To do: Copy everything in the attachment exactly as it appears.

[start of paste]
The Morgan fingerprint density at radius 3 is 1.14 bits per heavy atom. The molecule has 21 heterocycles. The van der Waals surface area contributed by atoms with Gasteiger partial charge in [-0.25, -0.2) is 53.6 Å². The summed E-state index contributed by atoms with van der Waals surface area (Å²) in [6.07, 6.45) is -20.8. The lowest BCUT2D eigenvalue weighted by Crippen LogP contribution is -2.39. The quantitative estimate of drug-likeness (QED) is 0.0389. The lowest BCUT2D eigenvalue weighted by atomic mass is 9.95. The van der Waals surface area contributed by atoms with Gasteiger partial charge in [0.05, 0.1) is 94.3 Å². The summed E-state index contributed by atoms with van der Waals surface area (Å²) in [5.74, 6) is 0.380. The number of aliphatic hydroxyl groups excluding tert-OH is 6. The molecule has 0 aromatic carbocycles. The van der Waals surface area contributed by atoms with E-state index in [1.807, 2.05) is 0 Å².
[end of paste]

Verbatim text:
The Morgan fingerprint density at radius 3 is 1.14 bits per heavy atom. The molecule has 21 heterocycles. The van der Waals surface area contributed by atoms with Gasteiger partial charge in [-0.25, -0.2) is 53.6 Å². The summed E-state index contributed by atoms with van der Waals surface area (Å²) in [6.07, 6.45) is -20.8. The lowest BCUT2D eigenvalue weighted by Crippen LogP contribution is -2.39. The quantitative estimate of drug-likeness (QED) is 0.0389. The lowest BCUT2D eigenvalue weighted by atomic mass is 9.95. The van der Waals surface area contributed by atoms with Gasteiger partial charge in [0.05, 0.1) is 94.3 Å². The summed E-state index contributed by atoms with van der Waals surface area (Å²) in [5.74, 6) is 0.380. The number of aliphatic hydroxyl groups excluding tert-OH is 6. The molecule has 0 aromatic carbocycles. The van der Waals surface area contributed by atoms with E-state index in [1.807, 2.05) is 0 Å².